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BEC scammers use Gmail’s ‘Dots don’t matter’ policy to scale up fraud

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Scammers are using the fact that Google’s Gmail ignores extra dots in an email address to pull off large scale email scams. 

Google’s so-called “Dots don’t matter” policy is designed to be helpful for consumers and even protect them from scammers creating a dotted version of their account. Google rejects any request to establish an existing email address with extra dots. For example, if a user already has the address [email protected] no one else can sign-up for [email protected] Likewise, Google ignores extra dots when someone else adds them in an email to the account.  

But researchers at security firm Agari report that a business email compromise (BEC) fraud group is using  Google’s policy to scale up fraudulent activities. Other places including banks, government agencies, and online services, like Netflix, do recognize dot-based variants of the same Gmail address as unique identities. The scammers frequently quickly create multiple accounts at a service using dots placed at various points in what Google considers the same Gmail address.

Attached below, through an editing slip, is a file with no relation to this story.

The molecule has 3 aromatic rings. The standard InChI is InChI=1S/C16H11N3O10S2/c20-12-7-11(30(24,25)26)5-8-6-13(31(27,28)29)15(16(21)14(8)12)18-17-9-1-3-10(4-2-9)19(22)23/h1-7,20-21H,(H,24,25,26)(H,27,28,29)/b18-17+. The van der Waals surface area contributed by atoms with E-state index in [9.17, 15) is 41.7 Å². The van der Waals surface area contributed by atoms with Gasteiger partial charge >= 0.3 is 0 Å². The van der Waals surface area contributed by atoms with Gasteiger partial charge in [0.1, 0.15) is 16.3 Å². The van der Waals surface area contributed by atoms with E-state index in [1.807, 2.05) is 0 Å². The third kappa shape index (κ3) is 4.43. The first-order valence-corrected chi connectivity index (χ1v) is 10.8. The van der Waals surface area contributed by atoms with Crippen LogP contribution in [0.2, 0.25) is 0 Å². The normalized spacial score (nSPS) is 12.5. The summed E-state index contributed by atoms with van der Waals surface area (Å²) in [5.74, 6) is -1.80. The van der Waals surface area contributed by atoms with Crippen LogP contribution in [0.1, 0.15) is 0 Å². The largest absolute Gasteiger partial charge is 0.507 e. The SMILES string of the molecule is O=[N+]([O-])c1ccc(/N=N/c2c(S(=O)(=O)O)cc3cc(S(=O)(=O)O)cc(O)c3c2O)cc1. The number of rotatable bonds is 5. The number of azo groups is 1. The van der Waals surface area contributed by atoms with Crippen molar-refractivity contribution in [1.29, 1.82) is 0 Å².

Scammers have used this to open multiple fraudulent credit card accounts. In one instance, a scammer used dot Gmail accounts to open 22 separate credit applications that resulted in $65,000 in credit card fraud. 

The scaling up part of the dot scam is due to Gmail sending all responses regarding multiple credit card applications by supposed different identities to the same email address. This allows for more efficient monitoring by the scammer.